Meet Marienberg!

The area center between the Song Festival Grounds and the Film Museum has been named Marienberg. In the future, it will develop into a community hub, featuring cozy cafes, a grocery store, numerous recreational and sports facilities, and a green promenade.

“Since the opinion of both our clients and supporters is important to Metro, we organized a naming competition for the new area center on our social media channels. We shortlisted two candidates, Marienberg and New Maarjamäe, and also allowed people to submit their own suggestions. Nearly 100 people participated in the voting, and Marienberg won by a landslide,” explains Metro’s CEO Ain Kivisaar about the naming process.

Rediscovering Marienberg

The name Marienberg has strong historical roots, as it was the original name of the Maarjamäe Palace completed in 1874. The name ‘Maarjamägi’ came into use in the late 1930s as a translation of Marienberg. Today, Maarjamäe refers to the mainly residential area stretching from the Maarjamäe Palace of the Estonian History Museum towards Pirita.

At the same time, the area along Pirita Road heading towards the city center, including the developing Marienberg with its 900 households, belongs to the Kadriorg district. The separation by Narva Road and the distance from Pirita leaves the area somewhat without a clear identity or belonging. Many residents of the apartment buildings in the area do not feel part of either the Kadriorg or Maarjamäe communities, and city dwellers tend to visit the area mainly for events at the Song Festival Grounds or the Flower Pavilion, or as guests of the legendary restaurant Tuljak.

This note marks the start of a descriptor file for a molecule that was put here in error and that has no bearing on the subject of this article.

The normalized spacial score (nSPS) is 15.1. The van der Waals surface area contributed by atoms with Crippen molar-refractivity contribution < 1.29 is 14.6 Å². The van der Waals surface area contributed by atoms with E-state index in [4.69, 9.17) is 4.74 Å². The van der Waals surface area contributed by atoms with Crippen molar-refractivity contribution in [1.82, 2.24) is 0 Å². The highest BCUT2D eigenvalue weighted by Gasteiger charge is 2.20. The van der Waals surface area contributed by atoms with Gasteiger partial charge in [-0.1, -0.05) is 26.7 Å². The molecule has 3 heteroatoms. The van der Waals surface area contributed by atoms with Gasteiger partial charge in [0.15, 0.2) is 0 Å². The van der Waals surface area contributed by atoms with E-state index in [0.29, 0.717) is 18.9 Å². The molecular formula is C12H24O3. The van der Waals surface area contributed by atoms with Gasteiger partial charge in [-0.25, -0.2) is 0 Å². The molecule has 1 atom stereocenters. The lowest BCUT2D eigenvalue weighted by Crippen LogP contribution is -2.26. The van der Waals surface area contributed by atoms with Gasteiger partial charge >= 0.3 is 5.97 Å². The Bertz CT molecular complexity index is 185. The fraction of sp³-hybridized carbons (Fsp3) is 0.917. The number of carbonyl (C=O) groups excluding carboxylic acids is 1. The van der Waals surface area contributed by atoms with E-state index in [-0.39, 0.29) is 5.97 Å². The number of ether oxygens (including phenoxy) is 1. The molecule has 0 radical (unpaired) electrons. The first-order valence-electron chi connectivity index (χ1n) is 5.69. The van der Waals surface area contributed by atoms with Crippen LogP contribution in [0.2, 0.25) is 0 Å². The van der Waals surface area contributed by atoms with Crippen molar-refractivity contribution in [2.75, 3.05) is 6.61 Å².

Marienberg has a great opportunity to unite the community, connecting the newly built apartment buildings in the area, the more distant and nearby private houses, and the families moving into the heart of the new district.

Marienberg will be established on the current site of the Estonian Exhibition Center, bringing a six-group kindergarten, a local grocery store, and a market square named after the area where community events can be held. The area will also feature a pedestrian-friendly main street surrounded by small businesses and services.

Historically, the area has been one of Tallinn’s many summer vacation spots for centuries, and Marienberg will continue this tradition by offering numerous leisure and sports opportunities for all ages. More than half of the area will be covered with greenery, and the green promenade will offer future opportunities for urban gardening, reading a book on a comfortable park bench, playing on the playground, engaging in various sports, or meeting neighbors on the jogging track.

In Marienberg, families who previously sought homes in suburban private houses will find spacious new residences. Both nearby neighbors and city dwellers from further afield will come here to spend time, use the services of small businesses, seek a pleasant environment for walking, or enjoy active time with friends, later dining in one of the cozy local eateries.